“Who cooks for you, who cooks for you all!”
The call of the Barred Owl is one of the most surprising and unique sounds to emanate from our woodlands each spring. This medium-sized, round-headed owl with dark brown eyes is the most common of our local owls. Barred owls live in mixed deciduous forests throughout Canton. They usually begin calling at dusk in mid-March and will continue through spring and much of the summer.
Two or three white eggs are laid in a tree cavity in mid to late March, hatching in about 28 days. The young remain in the safety of the nest for 42 days. In our area, young owls can sometimes be seen about the first week in June sitting at the edge of a tree cavity waiting to take their first, short flight into the surrounding trees.
A pair of Barred Owls often nests right along one of the main trails at Roaring Brook Nature Center and young can be heard and even seen along the trails during the summer months. Other reliable places in which to find them include Great Pond State Forest in Simsbury or McLean Game Refuge in Granby.
The Great Horned Owl is our largest resident owl and it prefers larger, mature stands of trees in which to nest. Great Horned owls are the first birds to nest in our area. They begin calling for mates at the beginning of the New Year and can be sitting on eggs by late February. They can sometimes be heard or even seen in North Canton, in the woodlands surrounding Nepaug Reservoir or in West Hartford’s reservoir lands.
Great Horned Owls do not build their own nests, instead using an old crow, hawk or even squirrel nest on which to lay their eggs. The eggs will hatch as spring arrives, providing the hungry young fresh sources of food as animals venture from their winter hiding places and birds begin returning from the south. Pound for pound, the Great Horned Owl is the most powerful predator in the forest. Adult Great Horned Owls eat a wide range of prey including rabbits, opossums, woodchucks, snakes, birds, and even house cats. With a poorly developed sense of smell and a third eyelid called a nictitating membrane to protect their eyes, Great Horned Owls are one of the few predators that feed upon skunks.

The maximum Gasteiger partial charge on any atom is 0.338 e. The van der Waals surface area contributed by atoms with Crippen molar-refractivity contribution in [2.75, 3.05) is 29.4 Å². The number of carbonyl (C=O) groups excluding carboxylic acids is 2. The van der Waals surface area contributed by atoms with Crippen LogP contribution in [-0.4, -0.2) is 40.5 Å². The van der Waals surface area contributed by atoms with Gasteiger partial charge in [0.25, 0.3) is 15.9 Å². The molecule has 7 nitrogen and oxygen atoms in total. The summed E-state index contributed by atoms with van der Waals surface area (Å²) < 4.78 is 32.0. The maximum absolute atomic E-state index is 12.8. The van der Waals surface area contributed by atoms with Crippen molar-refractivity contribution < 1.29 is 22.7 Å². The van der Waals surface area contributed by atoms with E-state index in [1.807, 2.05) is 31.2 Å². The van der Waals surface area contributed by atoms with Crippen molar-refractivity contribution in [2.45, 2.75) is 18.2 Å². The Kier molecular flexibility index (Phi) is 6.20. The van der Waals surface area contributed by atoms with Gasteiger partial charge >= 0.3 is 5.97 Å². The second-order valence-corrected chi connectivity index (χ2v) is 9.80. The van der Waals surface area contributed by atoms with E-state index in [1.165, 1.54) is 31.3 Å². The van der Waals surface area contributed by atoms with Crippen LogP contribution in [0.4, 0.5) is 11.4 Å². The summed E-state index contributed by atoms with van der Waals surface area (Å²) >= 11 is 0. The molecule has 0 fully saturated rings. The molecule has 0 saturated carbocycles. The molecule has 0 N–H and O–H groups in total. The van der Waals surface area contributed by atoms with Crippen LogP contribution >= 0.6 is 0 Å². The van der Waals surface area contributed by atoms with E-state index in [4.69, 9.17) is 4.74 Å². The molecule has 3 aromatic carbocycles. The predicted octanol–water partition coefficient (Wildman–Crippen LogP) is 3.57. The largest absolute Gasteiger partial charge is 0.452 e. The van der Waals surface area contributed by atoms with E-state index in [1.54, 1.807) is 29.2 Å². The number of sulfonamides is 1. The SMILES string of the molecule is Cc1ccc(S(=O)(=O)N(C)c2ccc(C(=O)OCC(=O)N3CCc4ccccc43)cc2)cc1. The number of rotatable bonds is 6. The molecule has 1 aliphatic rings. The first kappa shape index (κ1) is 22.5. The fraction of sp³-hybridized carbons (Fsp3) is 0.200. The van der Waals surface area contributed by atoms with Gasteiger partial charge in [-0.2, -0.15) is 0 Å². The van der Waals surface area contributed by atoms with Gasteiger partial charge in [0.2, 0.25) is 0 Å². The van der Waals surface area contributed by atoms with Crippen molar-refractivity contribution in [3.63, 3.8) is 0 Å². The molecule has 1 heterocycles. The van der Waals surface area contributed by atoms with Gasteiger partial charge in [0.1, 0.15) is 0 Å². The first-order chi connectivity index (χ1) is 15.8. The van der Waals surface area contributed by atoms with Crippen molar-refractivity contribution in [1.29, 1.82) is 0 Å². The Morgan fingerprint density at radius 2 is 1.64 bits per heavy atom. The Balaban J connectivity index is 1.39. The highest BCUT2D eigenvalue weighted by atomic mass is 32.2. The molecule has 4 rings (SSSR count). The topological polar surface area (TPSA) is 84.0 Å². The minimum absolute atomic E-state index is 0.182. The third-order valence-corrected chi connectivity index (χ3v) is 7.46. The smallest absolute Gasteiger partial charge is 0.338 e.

The third of our resident owls is the much smaller eastern Screech Owl. Screech Owls will nest close to developed areas because in deeper woods they would be a suitable prey item for the larger Barred and Great Horned Owls. Screech Owls can be found in Collinsville, along the bike trails throughout the Farmington Valley, and even along Hopmeadow Street in the center of Simsbury, using the many cavities to be found in large sycamore trees. Screech Owls come in several color phases including gray, red and an intermediate brown phase. Their call is reminiscent to a whinnying horse.
Other species of owls are rare in the Valley. The owl that most people would love to see is the Snowy Owl. These large birds live far to our north. In winters when food is scarce, these magnificent owls sometimes move south into Connecticut in search of food. They are open country birds and are more likely to found along the coast. In a year with a significant southward movement of Snowy Owls, they may be looked for in large open areas like pastures or perhaps on a golf course or the edge of a large body of water.
The one northern owl that occurs, but is difficult to find in the Valley is our smallest eastern owl, the Saw-whet Owl. These diminutive owls are but the size of a bluebird (7”) and are usually found in stands of dense evergreens like spruce, cedar or hemlock. Their calls are a soft series of hoots, somewhat reminiscent of a truck backing up in the distance.
Owls have been loved, revered, and feared by cultures throughout history. Although we may not often see them, owls are found throughout the area and they are a valuable component of our natural world.
To learn more, visit www.roaringbrook.org or contact me via email at firstname.lastname@example.org. The Children’s Museum and Roaring Brook Nature Center are the region’s premiere destinations for science and nature exploration.